All Publications

  • Assessing healthcare provider knowledge of human trafficking. PloS one McAmis, N. E., Mirabella, A. C., McCarthy, E. M., Cama, C. A., Fogarasi, M. C., Thomas, L. A., Feinn, R. S., Rivera-Godreau, I. 2022; 17 (3): e0264338


    BACKGROUND AND OBJECTIVES: Human trafficking is a significant problem in which healthcare workers are in a unique position to intervene. This study sought to determine the self-reported knowledge levels of healthcare providers most likely to come in direct contact with victims of human trafficking.METHODS: An anonymous survey assessing self-reported knowledge of human trafficking was developed and distributed online. Demographic information and questions pertaining to training and knowledge of trafficking in a healthcare setting were asked. The primary outcomes were descriptive statistics and secondary outcomes were comparisons among demographic groups. Qualitative methodology via content analysis was implemented on an open-ended question.RESULTS: The 6,603 respondents represented all regions of the country. Medical, nursing, and physician assistant students comprised 23% of the sample, while 40% were either physicians, fellows, or residents. Less than half the respondents (42%) have received formal training in human trafficking, while an overwhelming majority (93%) believe they would benefit by such training. Overall, respondents thought their level of knowledge of trafficking was average to below average (mean = 2.64 on a 5-point scale). There were significant differences in knowledge of trafficking by age group (p < .001), region (p < .001), and educational training level (p < .001). 949 respondents (14.4%) provided free-text comments that further described their opinions.CONCLUSION: Most respondents stated they have not received training but felt they would benefit from it. There were significant differences between demographic groups. Further innovation is needed to design a universally appropriate curriculum on human trafficking that is accessible to all healthcare providers as well as mandatory training programs for healthcare institutions.

    View details for DOI 10.1371/journal.pone.0264338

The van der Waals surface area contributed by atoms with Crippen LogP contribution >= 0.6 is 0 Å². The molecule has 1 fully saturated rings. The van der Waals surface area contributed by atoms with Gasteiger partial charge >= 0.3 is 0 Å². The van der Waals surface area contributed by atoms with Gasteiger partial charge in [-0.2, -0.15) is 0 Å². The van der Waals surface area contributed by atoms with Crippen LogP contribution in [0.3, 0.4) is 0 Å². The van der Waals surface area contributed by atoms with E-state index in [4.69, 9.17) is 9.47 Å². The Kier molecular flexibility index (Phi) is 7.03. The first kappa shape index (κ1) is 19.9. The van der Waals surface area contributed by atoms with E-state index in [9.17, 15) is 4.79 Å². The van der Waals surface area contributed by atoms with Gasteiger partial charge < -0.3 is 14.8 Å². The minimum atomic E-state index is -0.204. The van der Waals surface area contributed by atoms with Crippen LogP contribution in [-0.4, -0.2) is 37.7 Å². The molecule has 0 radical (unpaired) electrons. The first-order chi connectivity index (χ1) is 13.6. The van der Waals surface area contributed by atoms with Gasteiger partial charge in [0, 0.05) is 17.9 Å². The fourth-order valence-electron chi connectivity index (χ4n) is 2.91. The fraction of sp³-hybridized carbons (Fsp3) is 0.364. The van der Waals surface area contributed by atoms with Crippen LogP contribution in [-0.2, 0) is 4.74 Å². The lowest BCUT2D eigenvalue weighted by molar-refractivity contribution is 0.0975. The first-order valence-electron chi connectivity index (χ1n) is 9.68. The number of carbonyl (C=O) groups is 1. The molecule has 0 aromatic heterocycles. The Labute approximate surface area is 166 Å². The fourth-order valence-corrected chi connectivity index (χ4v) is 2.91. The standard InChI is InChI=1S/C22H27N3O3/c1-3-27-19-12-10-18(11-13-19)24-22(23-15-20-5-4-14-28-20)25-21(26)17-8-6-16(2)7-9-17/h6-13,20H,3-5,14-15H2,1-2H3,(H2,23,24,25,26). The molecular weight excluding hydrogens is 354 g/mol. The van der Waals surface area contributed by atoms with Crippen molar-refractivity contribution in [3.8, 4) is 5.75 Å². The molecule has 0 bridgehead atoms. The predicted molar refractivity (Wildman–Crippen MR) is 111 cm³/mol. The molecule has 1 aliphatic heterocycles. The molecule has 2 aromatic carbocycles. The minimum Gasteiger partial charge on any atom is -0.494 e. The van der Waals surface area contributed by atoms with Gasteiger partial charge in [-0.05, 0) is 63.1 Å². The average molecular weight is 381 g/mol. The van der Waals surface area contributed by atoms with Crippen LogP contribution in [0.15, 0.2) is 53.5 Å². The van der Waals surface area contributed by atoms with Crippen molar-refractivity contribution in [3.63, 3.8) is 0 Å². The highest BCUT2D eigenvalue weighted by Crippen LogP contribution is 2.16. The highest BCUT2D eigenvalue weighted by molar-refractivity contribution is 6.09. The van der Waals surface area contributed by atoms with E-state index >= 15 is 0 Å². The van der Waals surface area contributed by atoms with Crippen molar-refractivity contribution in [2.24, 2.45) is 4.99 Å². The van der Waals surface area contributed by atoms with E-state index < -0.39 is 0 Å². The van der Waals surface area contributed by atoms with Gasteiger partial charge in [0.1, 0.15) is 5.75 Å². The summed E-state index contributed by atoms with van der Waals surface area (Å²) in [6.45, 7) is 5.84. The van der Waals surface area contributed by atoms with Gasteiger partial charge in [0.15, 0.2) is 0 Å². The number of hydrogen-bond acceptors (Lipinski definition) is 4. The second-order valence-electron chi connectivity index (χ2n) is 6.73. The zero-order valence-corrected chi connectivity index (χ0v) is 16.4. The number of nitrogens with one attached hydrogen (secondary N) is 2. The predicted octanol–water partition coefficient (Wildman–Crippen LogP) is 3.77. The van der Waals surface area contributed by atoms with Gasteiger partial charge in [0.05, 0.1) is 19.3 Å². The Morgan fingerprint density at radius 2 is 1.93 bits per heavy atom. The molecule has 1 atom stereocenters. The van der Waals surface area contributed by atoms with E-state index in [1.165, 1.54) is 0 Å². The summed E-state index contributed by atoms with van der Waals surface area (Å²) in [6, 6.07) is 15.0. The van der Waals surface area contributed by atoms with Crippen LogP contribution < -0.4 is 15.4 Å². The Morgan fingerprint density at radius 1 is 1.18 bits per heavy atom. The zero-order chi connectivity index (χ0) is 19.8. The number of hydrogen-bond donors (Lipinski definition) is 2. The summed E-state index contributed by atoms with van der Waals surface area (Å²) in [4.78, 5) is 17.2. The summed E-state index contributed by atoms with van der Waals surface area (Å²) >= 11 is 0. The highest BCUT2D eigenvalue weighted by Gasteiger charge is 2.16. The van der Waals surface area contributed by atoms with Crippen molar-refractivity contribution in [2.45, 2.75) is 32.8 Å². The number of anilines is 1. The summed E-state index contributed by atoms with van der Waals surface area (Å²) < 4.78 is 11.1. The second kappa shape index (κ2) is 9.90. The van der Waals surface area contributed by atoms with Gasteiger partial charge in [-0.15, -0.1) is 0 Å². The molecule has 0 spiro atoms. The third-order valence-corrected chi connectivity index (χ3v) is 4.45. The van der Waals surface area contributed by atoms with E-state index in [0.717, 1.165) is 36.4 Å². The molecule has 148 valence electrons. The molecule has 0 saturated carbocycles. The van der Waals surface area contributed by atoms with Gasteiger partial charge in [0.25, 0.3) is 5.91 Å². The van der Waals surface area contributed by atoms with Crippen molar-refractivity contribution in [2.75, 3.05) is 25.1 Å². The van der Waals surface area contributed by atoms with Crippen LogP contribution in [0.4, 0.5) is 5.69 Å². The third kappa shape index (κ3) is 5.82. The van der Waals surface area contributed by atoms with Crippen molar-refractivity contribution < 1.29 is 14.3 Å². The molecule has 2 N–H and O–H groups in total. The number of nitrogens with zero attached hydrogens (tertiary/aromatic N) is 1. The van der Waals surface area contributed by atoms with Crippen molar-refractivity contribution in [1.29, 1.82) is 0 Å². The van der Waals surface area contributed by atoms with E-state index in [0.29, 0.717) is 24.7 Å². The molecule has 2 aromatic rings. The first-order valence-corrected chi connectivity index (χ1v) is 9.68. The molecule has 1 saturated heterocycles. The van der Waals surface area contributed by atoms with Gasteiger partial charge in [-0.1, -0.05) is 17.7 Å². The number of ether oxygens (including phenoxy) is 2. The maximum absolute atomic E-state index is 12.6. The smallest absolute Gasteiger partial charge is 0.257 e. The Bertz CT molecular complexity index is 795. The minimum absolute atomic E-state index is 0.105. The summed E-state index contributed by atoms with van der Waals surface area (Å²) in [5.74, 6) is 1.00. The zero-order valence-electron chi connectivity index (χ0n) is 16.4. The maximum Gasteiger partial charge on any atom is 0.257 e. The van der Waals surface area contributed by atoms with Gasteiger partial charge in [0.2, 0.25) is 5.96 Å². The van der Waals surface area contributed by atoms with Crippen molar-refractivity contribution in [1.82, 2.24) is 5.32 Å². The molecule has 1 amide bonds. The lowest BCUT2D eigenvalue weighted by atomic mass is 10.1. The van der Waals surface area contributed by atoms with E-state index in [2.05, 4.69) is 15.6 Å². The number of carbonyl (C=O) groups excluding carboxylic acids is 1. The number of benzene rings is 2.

View details for PubMedID 35263364

  • A comparison of kinematic demands placed on the knee and hip during two ACL return-to-sport screening maneuvers and an agility test. Physical therapy in sport : official journal of the Association of Chartered Physiotherapists in Sports Medicine McAmis, N. E., Hardisty, A. V., Feinn, R. S., Garbalosa, J. C. 2021; 52: 155-161


    OBJECTIVES: This study's purpose was to compare the kinematic demands placed on the knee and the hip during various biomechanical tests.DESIGN: Retrospective cross-sectional design.SETTING: A university research laboratory.PARTICIPANTS: The study sample consisted of 70 NCAA Division I female athletes.MAIN OUTCOME MEASURES: During the performance of three test maneuvers, a drop vertical jump (DVJ), single leg cross over hop (COH) and modified T-test (AT), the hip and knee joint angles at maximum knee valgus were obtained from marker displacement data collected using a 20-camera motion analysis system. A linear mixed model was used to compare the effect of test on joint angle.RESULTS: A significant difference (p<0.001) in the frontal and sagittal plane position of the knee and hip was noted between the DVJ, COH, and AT tests at maximum knee valgus.CONCLUSIONS: The DVJ, COH, and AT maneuvers do not appear to place the same kinematic stress on the knee, supporting the need for the development of return to sport tests that mimic on field demands.

    View details for DOI 10.1016/j.ptsp.2021.09.001

    View details for PubMedID 34530211

  • Preferences to improve rounding efficiency amongst hospitalists: a survey analysis JOURNAL OF COMMUNITY HOSPITAL INTERNAL MEDICINE PERSPECTIVES Mirabella, A. C., McAmis, N. E., Kiassat, C., Feinn, R., Singh, G. 2021; 11 (4): 501-506


    Background: There is no 'gold standard' method of rounding for hospitalists. This study investigates hospitalist rounding preferences to improve efficiency based on resources categorized under work assignment and communication. Methods: An anonymous survey containing demographics and questions on preferences for rounding efficiently by hospitalists were widely distributed online. Res6ponses were presented using descriptive statistics and SPSS v26. Results: There were 143 respondents, majority male (60%) with (40%) female. Most (80%) expect higher patient volumes when working with an advanced practitioner (AP). Half (50%) preferred rounding independently, (34%) with an AP, and majority (62%) with a resident. Geographic rounding was most efficient at 85%. Text messaging for paging was preferred (70.1%) to pagers (23.4%). Respondents preferred calling a consultant (52%) or text messaging (40%). Majority have not used a WOW yet (74%) believe WOWs could improve efficiency. Majority prefer dictation via Dragon (47%) to the phone application (23%). Only 29% believe their EMR is too complex to navigate. Preference difference due to age was insignificant. Discussion and Conclusion: In this study, 143 hospitalists provided preferences for improving rounding efficiency based on elements from work assignment and communication. This analysis can provide insights on designing best practices for hospitalists rounding efficiently.